), or arbitrary retrospective rules such as attributing responsibility to all providers with a minimum level of patient contact or to the single provider with the most patient contact during the year (Dudley and Rosenthal 2006
; Milgate and Cheng 2006
;). The Medicare Payment Advisory Commission (MedPAC) as well as physicians and their professional societies have expressed concern regarding the attribution methods in use today (American College of Cardiology 2006
; Milgate and Cheng 2006
; Sinsky 2007
; American Academy of Family Physicians 2008
This paper uses renal dialysis services to demonstrate a method for identifying the extent to which different types of providers influence variation in resource use and patient outcomes. Dialysis provides an excellent context for this study. Patients have ongoing relationships with both an institutional provider (the dialysis facility) and a physician (the nephrologist who manages dialysis-related services). Multiple nephrologists practice within most dialysis facilities, and most nephrologists practice in multiple facilities. This double “cross-over” facilitates the statistical identification of physician and facility effects on outcomes. Because the vast majority of dialysis patients are insured by Medicare, available data include a large number of patients. Further, detailed clinical data are available to adjust for case mix. Finally, several clinical performance measures are well established and relatively well accepted.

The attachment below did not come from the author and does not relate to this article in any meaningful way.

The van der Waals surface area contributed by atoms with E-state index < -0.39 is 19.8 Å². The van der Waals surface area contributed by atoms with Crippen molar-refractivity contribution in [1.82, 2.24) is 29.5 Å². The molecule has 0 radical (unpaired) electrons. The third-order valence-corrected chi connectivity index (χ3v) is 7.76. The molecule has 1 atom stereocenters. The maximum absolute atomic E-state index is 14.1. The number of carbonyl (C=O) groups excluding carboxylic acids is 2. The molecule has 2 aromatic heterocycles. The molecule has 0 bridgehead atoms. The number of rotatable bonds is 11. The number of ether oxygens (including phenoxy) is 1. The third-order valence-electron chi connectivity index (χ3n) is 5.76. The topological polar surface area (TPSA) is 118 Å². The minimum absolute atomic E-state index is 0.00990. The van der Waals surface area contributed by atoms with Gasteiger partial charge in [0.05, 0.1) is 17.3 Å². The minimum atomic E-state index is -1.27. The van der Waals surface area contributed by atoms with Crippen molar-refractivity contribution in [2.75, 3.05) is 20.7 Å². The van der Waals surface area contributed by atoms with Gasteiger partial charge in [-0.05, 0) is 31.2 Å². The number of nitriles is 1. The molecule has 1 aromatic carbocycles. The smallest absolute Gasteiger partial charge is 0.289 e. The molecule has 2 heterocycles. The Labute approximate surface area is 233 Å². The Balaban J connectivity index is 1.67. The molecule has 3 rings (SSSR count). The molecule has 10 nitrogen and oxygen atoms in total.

Dialysis facilities have a financial incentive to increase the use of the services, primarily injectable medications, which are paid on a fee-for-service basis by Medicare. However, physicians, who generally do not profit from these services, are ultimately responsible for prescribing care. Given the recent controversy about appropriate anemia management in dialysis facilities, these issues are particularly salient. Researchers have presumed that the organization is the decision making locus (e.g., Thamer et al. 2007
), while others have argued that institutional protocols are physician driven and modified by individual physicians in response to patient condition (Lazarus and Hakim 2007
Although outcomes and resource utilization may depend on both the dialysis facility and the nephrologist, public reporting of performance measures (Dialysis Facility Compare; http://www.cms.hhs.gov/DialysisFacilityCompare/
), quality improvement initiatives (e.g., http://www.esrdnetworks.org
), P4P proposals (Milgate and Cheng 2006